Stmt, like conditional and looping constructs, are defined using similar production rules.
Pgm is the syntactic category of programs in IMP, and every syntactically valid IMP program, like SUM above, has
Pgm as its sort through this specification (
Ids is a list of identifiers):
Therefore, a program in IMP consists of a sequence of variable declarations followed by the program statement.
The complete K module that defines the syntax of the language IMP can be found here.
Syntax Definition in Coq
Coq has as its underlying logic the Calculus of Inductive Constructions. Therefore, to define IMP, the most natural approach is to specify IMP’s syntax using inductively defined data types and its semantics using inductively defined functions and relations.
For example, the syntax of arithmetic expressions in IMP can be defined in Coq using the following inductive type declaration introduced with the
Inductive keyword (
Z are the string and integer types in Coq):
Syntax in Coq of IMP's arithmetic expressions
Generally, each language construct with which an arithmetic expression in IMP can be built, e.g. variables, is captured by a constructor in the type
AExp that specifies the types of its arguments. For example a variable is constructed by the constructor
var applied to a string (the variable’s name), while a constant value is constructed by
con applied to an integer. Using this definition, the expression
x + 2, for instance, is represented by a term in Coq of type
AExp having the form
plus (var “x”) (con 2).
The syntax of Boolean expressions and statements in IMP is similarly defined, with inductive types
Stmt, respectively. For example, the constructor for the while loop statement
while : BExp -> Stmt -> Stmt takes two arguments: the condition as a Boolean expression and the body of the loop as a statement.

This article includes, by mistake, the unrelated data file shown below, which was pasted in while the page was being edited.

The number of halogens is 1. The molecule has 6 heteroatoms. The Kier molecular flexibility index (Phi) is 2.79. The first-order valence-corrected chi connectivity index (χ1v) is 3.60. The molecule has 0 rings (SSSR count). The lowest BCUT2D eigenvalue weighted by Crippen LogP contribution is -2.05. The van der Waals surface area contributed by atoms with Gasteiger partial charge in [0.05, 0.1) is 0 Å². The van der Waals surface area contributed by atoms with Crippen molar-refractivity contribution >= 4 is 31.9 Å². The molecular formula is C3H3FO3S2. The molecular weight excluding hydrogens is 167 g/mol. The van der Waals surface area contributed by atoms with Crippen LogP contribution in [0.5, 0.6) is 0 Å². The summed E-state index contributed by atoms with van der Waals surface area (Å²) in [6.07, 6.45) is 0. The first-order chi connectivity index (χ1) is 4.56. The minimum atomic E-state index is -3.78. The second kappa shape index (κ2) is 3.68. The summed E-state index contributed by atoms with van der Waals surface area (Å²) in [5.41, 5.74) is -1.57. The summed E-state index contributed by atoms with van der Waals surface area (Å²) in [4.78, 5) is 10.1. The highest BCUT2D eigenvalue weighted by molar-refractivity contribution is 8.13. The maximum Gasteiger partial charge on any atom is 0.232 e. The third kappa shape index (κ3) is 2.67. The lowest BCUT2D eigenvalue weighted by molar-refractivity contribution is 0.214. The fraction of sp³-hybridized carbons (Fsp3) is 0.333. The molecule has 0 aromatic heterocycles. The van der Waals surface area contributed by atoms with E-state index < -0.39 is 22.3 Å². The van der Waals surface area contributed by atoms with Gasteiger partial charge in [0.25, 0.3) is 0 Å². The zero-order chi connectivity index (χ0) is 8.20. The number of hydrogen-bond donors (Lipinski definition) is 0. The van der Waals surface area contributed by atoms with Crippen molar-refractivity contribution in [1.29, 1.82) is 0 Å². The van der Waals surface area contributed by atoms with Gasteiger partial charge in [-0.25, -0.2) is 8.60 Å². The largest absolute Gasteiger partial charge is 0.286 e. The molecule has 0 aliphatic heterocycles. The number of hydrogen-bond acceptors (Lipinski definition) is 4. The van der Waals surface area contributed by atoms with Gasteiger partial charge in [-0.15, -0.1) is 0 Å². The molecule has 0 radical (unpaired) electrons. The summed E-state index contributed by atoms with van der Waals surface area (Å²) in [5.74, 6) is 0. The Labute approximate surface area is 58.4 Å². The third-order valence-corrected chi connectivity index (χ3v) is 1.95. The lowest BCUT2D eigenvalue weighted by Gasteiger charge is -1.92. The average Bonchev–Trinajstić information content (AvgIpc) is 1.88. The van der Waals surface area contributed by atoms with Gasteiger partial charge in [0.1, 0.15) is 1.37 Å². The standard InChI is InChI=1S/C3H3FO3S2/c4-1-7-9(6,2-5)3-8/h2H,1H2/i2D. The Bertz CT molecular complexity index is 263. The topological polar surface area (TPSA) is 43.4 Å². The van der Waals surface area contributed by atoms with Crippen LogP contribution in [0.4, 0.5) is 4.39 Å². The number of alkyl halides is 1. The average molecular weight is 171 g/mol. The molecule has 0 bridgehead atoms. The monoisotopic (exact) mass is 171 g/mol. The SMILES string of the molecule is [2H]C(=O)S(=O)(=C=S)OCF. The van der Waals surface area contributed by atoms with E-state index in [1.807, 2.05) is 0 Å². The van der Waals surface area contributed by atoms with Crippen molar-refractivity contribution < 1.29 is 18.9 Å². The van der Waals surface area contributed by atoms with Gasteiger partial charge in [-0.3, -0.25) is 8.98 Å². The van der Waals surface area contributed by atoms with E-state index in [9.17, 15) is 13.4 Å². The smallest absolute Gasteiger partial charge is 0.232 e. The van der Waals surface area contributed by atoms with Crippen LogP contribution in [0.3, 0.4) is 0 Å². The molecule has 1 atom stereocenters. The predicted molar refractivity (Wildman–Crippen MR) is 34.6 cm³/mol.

An IMP program of type
Pgm is constructed by
pgm, which takes as arguments a list of strings (the variables being declared) and the program statement:
The complete Coq definition of the IMP (abstract) syntax can be found here.
Note that this encoding of IMP programs into terms in Coq corresponds to constructing parse trees of programs. This encoding process is necessarily manual, however, since Coq does not provide features specific to parsing programs into terms of inductive types (like associativity or operator precedence annotations in K). Furthermore, these Coq terms (parse trees) are purely syntactic. They have no semantic information associated with them at this stage. There is no K-style facilitation for specifying strictness of operators or other evaluation strategies in Coq, for instance.
Specification of SUM in K and Coq
The BNF style of K for specifying IMP’s syntax and the annotations used enable parsing of program text into an Abstract Syntax Tree (AST) that unambiguously defines the program structure. So the heavy lifting of specifying a program’s structure is taken care of automatically by the K parser for IMP generated from the BNF specification of the syntax. This means that the program text itself can be used directly for execution, verification, or by any other K tool. Below, we give a name
sum_pgm parametric in
n to the program text:
Note that the K rule above, introduced with the
rule keyword, defines the meaning of the term
sum_pgm applied to an integer value. For example,
sum_pgm 100 is the SUM program with the variable
n initialized to 100.
However, in Coq, program texts, such as SUM above, cannot be directly used and need to be parsed into corresponding terms that are valid in the Coq model. For small languages and programs, like IMP and SUM, this parsing task is quite straightforward, but for more complex languages and larger programs, this process normally requires developing external parsers and Coq specification generators, which can be a non-trivial task.
In our Coq model, the program SUM has the following representation as a term of type
Pgm, which we name
sum_pgm as above:
assign denote, respectively, sequencing and assignment statements in IMP (see the full definition here).
Next-up: the semantics ...
Now that we have a formal definition of the syntax of IMP and a formal representation of SUM, the next step is to define formally the semantics of IMP and test execution of SUM using the semantics. This is described next in Part 2 of this post.